properly lets placed it this kind, if u stick ur hand out of the window of a quickly paced motor vehicle u sense the air pushing ur hand lower back, now if ur hand is vertical u sense lot of rigidity and if its horizontal u wont sense it a lot!! now if u carry ur hand at a moderate perspective from horizontal upwards, u will sense the air pushin ur hand lower back AND abit upwards! attempt it, it myt not be obviose yet u can sense it! now thats the explination i am going to provide, the paper plains wings frequently have a moderate perspective with the route they r shifting (said as perspective of attack in aeronatics) reckoning on the man who has made the glaring! the bigger this perspective is the better the glaring is going yet for shorter era of time because the air pushes the glaring lower back harder (like even as u have ur hand vertical) and causes it to loose alot of speed and finally merely fall, and smaller the attitude is, it makes the glaring "cruise" for longer without gettin any hight and if the attitude is 0 as in completely horizontal then the glaring will fall like all different merchandise! the attitude is also negetive from time to time (like conserving ur hand at an perspective decrease than horizontal), that could artwork the completed opposite and push the glaring down as a replace of flying, thats why from time to time some paper plains merely merely head for the floor once u throw them! so yea in reality: a undemanding merchandise shifting although air experiances a rigidity backwards (drag) and upwards (existence), the extra the attitude of the glaring from horizontal is the extra upward rigidity and backward rigidity will develop into!! so the paper plains perspective it quite is frequently random cz no1 fairly pays interest to that is mostly a small perspective which makes a small upward rigidity and small backward rigidity!! the upward rigidity holds the glaring in air, yet that upward rigidity relies upon on speed aswell so even as the backward rigidity slows the glaring down theres not adequate up rigidity and the glaring falls! wish that helped :P (and im too lazy to double examine wat i wrote so, sorry for grammer and punctuation and different lame blunders :P)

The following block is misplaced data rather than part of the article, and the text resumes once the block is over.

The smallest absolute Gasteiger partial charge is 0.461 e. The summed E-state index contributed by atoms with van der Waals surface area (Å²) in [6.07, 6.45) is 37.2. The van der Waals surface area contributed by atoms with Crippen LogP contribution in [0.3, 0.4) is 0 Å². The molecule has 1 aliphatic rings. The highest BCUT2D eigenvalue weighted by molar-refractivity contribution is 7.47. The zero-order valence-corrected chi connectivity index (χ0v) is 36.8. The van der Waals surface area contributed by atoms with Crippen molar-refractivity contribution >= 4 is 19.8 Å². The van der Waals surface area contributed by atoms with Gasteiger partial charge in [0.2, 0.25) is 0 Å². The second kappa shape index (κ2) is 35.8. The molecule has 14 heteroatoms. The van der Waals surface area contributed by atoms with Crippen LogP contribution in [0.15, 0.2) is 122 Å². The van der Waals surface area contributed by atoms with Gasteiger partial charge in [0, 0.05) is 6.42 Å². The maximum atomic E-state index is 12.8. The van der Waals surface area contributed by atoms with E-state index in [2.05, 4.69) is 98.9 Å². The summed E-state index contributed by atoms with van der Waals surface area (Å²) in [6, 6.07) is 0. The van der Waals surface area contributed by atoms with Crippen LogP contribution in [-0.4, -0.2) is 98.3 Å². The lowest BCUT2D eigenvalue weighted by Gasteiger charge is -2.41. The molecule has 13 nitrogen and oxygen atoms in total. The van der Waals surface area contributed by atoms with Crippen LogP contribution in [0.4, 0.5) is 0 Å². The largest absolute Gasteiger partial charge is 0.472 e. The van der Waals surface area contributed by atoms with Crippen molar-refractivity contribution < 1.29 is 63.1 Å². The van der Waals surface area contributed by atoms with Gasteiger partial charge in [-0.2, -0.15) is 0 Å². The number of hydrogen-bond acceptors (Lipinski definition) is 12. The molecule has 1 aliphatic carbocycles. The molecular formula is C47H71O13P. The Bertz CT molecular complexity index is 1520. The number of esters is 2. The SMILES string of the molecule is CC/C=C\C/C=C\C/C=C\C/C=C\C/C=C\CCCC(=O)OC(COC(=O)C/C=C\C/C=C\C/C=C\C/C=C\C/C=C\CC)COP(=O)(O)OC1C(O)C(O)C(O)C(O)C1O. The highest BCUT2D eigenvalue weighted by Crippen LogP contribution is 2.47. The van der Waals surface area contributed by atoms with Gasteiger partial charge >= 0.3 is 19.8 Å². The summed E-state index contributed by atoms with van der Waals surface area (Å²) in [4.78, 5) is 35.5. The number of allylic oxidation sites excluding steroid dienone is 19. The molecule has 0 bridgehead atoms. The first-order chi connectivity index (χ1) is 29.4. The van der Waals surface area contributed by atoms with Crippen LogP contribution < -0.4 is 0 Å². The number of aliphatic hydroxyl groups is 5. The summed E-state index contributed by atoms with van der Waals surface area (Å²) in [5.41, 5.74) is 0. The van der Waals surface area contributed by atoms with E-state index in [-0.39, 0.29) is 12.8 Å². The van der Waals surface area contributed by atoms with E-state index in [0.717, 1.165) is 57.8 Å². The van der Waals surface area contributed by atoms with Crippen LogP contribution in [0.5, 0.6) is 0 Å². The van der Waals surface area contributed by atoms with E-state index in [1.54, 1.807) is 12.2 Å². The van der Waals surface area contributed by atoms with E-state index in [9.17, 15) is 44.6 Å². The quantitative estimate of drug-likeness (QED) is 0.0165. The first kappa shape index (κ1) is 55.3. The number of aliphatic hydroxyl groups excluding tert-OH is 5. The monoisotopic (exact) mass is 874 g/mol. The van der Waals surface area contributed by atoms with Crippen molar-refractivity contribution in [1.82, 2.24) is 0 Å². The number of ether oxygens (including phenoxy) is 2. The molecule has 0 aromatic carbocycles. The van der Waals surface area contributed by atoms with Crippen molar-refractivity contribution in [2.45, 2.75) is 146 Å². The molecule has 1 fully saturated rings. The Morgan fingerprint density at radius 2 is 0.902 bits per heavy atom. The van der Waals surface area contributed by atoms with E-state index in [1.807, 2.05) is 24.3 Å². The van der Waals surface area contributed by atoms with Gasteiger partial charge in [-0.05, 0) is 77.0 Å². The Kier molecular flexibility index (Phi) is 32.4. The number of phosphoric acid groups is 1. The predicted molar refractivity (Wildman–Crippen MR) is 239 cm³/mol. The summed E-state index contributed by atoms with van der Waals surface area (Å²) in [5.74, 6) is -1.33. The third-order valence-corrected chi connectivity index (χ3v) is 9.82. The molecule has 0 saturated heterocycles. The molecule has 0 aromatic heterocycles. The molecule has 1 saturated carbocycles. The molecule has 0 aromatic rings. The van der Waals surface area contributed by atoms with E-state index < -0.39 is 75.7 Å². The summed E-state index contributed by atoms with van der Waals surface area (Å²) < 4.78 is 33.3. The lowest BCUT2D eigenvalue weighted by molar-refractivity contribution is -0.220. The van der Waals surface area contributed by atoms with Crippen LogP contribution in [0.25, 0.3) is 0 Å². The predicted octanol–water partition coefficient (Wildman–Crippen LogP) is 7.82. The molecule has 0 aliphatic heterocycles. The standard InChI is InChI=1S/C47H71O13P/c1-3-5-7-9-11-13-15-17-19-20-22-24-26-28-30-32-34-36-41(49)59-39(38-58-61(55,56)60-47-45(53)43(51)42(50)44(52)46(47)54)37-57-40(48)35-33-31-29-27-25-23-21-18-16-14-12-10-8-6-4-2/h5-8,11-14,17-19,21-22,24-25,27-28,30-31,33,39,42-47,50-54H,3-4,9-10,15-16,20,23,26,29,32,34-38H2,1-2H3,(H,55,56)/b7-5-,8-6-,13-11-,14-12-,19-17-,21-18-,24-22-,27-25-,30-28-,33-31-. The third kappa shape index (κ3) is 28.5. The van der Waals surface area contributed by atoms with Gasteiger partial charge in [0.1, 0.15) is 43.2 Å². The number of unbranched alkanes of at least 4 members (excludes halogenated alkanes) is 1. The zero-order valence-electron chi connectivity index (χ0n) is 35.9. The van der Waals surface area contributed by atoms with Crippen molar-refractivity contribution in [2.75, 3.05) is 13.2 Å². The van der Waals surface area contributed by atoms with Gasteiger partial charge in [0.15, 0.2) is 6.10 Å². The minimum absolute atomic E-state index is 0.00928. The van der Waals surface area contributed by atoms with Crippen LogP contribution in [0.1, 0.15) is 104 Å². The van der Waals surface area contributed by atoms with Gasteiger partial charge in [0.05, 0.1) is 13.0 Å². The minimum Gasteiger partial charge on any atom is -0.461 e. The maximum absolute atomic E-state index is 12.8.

• 1 decade ago

    Their lightweight bodies make it easier to lift themselves. They rapidly flap their wings downward and then lift them back up while tilting downward towards the front in order to reduce air resistance.

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  • 1 decade ago

    They use wings for this purpose which are moved by muscles attached to terga and sterna.

  • Anonymous
    1 decade ago

    "the bee is not aerodynamically able to fly, but it flys anyways because it doesnt know that it cant"

    I love that saying!

  • 1 decade ago

    Flap their wings and Buzzzzzzz.......(thats their pretend engine sound!)

  • 1 decade ago

    They flap their wings.

  • 1 decade ago

    they flap their wings.......simple enough?